Remembering the Importance of Empathy
October 25, 2021
There’s a saying in educational circles which goes something like this,
“If a child can speak several languages, calculate vast sums in their head, and engineer brilliant inventions, but are unable to recognize and manage their own emotions, then the rest won’t matter in the long run.”
It’s a reminder that social-emotional development is not simply one aspect of education. It’s actually the foundation on which the rest of learning is built. Just consider things like communication, collaboration, or responsible decision-making. Without these skills, many of the greatest scientific breakthroughs would never have happened. Empathy in particular is one social skill that all educators should impart to their students.
Promoting empathy within a classroom ensures fewer behavioral problems, leads to overcoming barriers, and is ideal for combating a culture of bullying and harassment. The question is, how does one go about teaching empathy? Thankfully, it’s not as difficult as you might think. Here are just a few techniques for fostering empathy within your classroom.
Model Empathy for Students
Students need to know they’re seen and valued within the classroom. Granted, making sure every child feels appreciated can be a daunting task, but simple strategies can go a long way. Choose one student for each day of the month and make sure that child receives encouragement on their given day. Offer them some words of affirmation, ask how their day is going, or share a story which speaks to their background. A small gesture is all it takes to let your students know they matter.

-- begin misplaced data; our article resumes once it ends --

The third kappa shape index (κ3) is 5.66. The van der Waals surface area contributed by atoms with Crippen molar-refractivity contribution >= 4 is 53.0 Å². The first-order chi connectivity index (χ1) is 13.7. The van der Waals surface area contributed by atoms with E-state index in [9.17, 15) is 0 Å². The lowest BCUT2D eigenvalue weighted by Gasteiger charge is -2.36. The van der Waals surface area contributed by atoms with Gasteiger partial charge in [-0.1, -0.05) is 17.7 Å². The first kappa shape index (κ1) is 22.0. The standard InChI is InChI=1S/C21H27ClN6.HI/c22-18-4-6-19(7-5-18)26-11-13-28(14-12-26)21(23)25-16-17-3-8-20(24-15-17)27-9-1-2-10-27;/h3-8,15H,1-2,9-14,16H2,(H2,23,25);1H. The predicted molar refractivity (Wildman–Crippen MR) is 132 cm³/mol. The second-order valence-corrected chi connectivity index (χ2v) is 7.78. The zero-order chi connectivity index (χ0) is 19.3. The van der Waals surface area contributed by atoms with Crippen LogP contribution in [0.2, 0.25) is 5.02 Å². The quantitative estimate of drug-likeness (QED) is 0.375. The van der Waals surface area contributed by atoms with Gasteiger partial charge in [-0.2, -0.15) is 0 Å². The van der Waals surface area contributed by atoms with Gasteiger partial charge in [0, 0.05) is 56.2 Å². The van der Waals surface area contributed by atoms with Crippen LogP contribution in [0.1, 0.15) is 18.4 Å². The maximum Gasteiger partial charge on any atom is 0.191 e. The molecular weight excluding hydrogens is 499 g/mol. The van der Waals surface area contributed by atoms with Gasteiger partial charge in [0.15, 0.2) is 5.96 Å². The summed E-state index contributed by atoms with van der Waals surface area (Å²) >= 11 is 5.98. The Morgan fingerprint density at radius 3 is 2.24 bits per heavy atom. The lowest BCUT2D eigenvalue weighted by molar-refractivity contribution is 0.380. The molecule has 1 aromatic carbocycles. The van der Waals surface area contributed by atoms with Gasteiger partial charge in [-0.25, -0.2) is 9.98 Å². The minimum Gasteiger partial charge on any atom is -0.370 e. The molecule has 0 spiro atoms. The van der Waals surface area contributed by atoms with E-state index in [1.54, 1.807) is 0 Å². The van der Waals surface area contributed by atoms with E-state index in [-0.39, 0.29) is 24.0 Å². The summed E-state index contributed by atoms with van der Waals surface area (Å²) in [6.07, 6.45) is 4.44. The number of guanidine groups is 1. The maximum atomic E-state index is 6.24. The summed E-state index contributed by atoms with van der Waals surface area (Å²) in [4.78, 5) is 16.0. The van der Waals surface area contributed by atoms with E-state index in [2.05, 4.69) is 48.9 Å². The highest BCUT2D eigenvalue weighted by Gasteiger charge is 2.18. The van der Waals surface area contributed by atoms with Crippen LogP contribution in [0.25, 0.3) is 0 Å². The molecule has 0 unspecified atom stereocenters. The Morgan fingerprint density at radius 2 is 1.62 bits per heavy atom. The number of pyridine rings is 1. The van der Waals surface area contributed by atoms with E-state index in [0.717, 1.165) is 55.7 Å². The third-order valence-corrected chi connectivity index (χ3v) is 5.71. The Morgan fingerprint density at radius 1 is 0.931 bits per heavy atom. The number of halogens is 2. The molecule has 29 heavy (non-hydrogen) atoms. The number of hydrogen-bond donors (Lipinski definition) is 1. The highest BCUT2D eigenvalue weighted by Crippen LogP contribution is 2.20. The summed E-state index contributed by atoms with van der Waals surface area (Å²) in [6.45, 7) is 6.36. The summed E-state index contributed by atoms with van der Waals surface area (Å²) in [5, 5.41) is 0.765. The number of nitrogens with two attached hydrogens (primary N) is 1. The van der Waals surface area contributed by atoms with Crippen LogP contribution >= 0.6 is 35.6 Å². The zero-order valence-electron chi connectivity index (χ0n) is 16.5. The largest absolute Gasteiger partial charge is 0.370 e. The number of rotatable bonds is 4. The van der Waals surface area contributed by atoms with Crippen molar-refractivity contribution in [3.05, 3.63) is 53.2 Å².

Feelings can be tough to handle. We’ve all had bad days when negative thoughts have smothered us like a blanket. Helping younger students understand and identify these emotions is a vital step to learning empathy, not to mention securing their mental health. Too many children end up as bullies because they can’t process their feelings and frustrations properly. As a teacher, you have the opportunity to help students channel their emotions into positive growth. Whether it’s through sports, art, or meditation, be ready to help these children navigate the awkward corridors of their inner selves.
Take the Direct Approach
Don’t be afraid to inject empathy directly into your lesson. Is your class reading a book for English Language Arts? Discuss how students would feel in the main character’s situation. Have them consider character motivation while they read. Are students presenting a project to the class? Challenge them to view events from the audience’s perspective. Empathy is a flexible subject, and it can find a home in any curriculum.
If you’re looking for more ways to promote healthy social-emotional development in your classroom, consider taking advantage of Blue Apple’s free Timely Topic: Classroom Community. These free activities are a fun way to encourage communication and collaboration among students, all while fostering a growth mindset. Remember, when we give our students the guidance they need to process their feelings, they can transform those emotions into a powerful force for good.